Inside Retail: How significant are the new AR features that Snap has just announced? Can you put them in context of what was available previously?
Kathryn Carter: The updates we’re making are a continuation of our shopping journey from a Snap perspective. They date back to when we first introduced the Pixel, so that advertisers would be able to truly understand the shopping sessions that occur on the platform, through to a real adoption of augmented reality as a way of driving both transactions as well as try-ons.
They are an additional strengthening of the toolkit, which allows retailers to connect their brand experience with consumers in a way that is native to how they communicate with their close friends, and also, really importantly, allows them to drive sales. So not only are people able to try on a pair of shoes, or test out different lipstick experiences, but they’re also then able to purchase the product, which is a really valuable advancement for retailers.
We actually have studies which show that augmented reality-guided purchases have led to a 25 per cent decrease in returns. And interacting with products within an AR experience has led to an increase in conversion rates by 94 per cent.
IR: Are most retailers on Snapchat currently using AR?
KC: Not yet. I think there has been an increased appreciation of the power of augmented reality, and our commitment is to ensure that the experience is as seamless as possible for them to try and adopt it, which is why a lot of the technical updates that we’ve made reduce the barriers of entry for retailers. I think retailers understand the benefit of having consumers try on different products in a way that is really fun, creative and impactful. And we’re super excited about the opportunity for retailers across Australia to be able to try these experiences themselves.
IR: It seems to me that Snap’s strong focus on AR sets it apart from other social media platforms. Does the company see it that way?
KC: We’ve been investing in AR for the past seven years. From inception, Snap has been about creating a platform that intentionally opens to the camera, which differentiates us from other platforms. And that’s because we want to invite our community to create content, to express themselves, to connect with their friends, and we truly believe in the power of visual communication.
What we’re seeing is that the camera is really transforming the shopping experience of today. The opportunity for augmented reality to revolutionise the digital shopping economy is really in its infancy. It’s an area where we have significant expertise, and we also have significant scale. The number of interactions that we have on a daily basis globally and locally through AR make it a really meaningful and critical part of a retailer’s journey to connect with their consumers.
IR: What does Snapchat’s user base look like, and how did it change during Covid?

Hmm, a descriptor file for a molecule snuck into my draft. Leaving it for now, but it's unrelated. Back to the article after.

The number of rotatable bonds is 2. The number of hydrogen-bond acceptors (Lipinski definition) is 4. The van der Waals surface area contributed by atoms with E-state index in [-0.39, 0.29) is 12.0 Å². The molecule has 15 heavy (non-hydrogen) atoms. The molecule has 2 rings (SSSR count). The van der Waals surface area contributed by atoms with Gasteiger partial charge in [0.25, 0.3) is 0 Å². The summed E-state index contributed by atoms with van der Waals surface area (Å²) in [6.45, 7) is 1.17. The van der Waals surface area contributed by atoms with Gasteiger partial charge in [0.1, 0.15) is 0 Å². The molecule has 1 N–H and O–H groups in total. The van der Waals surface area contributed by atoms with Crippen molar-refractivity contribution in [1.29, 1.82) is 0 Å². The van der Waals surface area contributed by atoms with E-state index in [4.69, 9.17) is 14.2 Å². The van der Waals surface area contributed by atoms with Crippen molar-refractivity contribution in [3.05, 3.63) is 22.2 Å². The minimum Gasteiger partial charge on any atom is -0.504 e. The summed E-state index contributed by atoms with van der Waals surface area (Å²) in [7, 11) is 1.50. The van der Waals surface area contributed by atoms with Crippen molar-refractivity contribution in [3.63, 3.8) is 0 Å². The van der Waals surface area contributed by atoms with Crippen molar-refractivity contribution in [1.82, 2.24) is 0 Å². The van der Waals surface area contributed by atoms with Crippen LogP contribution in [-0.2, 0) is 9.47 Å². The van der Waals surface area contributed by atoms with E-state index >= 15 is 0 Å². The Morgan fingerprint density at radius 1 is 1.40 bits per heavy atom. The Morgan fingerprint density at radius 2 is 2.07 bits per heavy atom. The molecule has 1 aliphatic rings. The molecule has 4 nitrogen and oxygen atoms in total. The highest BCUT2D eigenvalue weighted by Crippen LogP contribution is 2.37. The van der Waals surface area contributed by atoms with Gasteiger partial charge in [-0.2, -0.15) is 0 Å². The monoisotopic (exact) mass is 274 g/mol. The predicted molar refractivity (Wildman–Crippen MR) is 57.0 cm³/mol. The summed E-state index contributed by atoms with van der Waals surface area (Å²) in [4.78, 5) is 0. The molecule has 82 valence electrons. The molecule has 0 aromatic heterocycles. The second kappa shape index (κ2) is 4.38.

KC: From both a global and local perspective, we’ve seen continued growth and momentum behind the number of people who are using Snap. To put it in context, we have 75 per cent of all 13 to 34 year olds in Australia using Snap, and they’re using it 40 times a day. We saw increased engagement across all of the metrics which matter throughout Covid.
IR: How does the company plan to grow the number of businesses using Snapchat?
KC: We’ve been really proud and privileged with the number of brands that we work with, both in terms of large traditional retailers who are fast tracking their digital acceleration, through to DTC businesses who are using Snap to build their brands both locally and globally.
The developments that we’re making with announcements like Dress Up and [the creation of] a dedicated experience for retailers to have fun and be able to try-on clothes within the platform are certainly very exciting. And we are very optimistic that brands will recognise that if they want to create an experience where they can drive not just engagement, not just brand recognition, but also have their community try on a whole host of different products and ultimately make a purchase, then it’s a pretty powerful combination.
IR: You mentioned that the new tools lower the barrier of entry to AR. What kind of technical skills are actually required to tap into these new features?
KC: The key driver of us wanting to create this engaging experience was to ensure that retailers could convert entire catalogues into 3D without the need for significant resource and capital outlays, while still creating an experience in keeping with their brand image.
The idea was to make it as accessible for a small business as it is for a large business. I can do it, which should give confidence to any retailers out there that they would also be able to do it. And we’ve got a complete support system in place for retailers to be able to onboard and start trying out these experiences.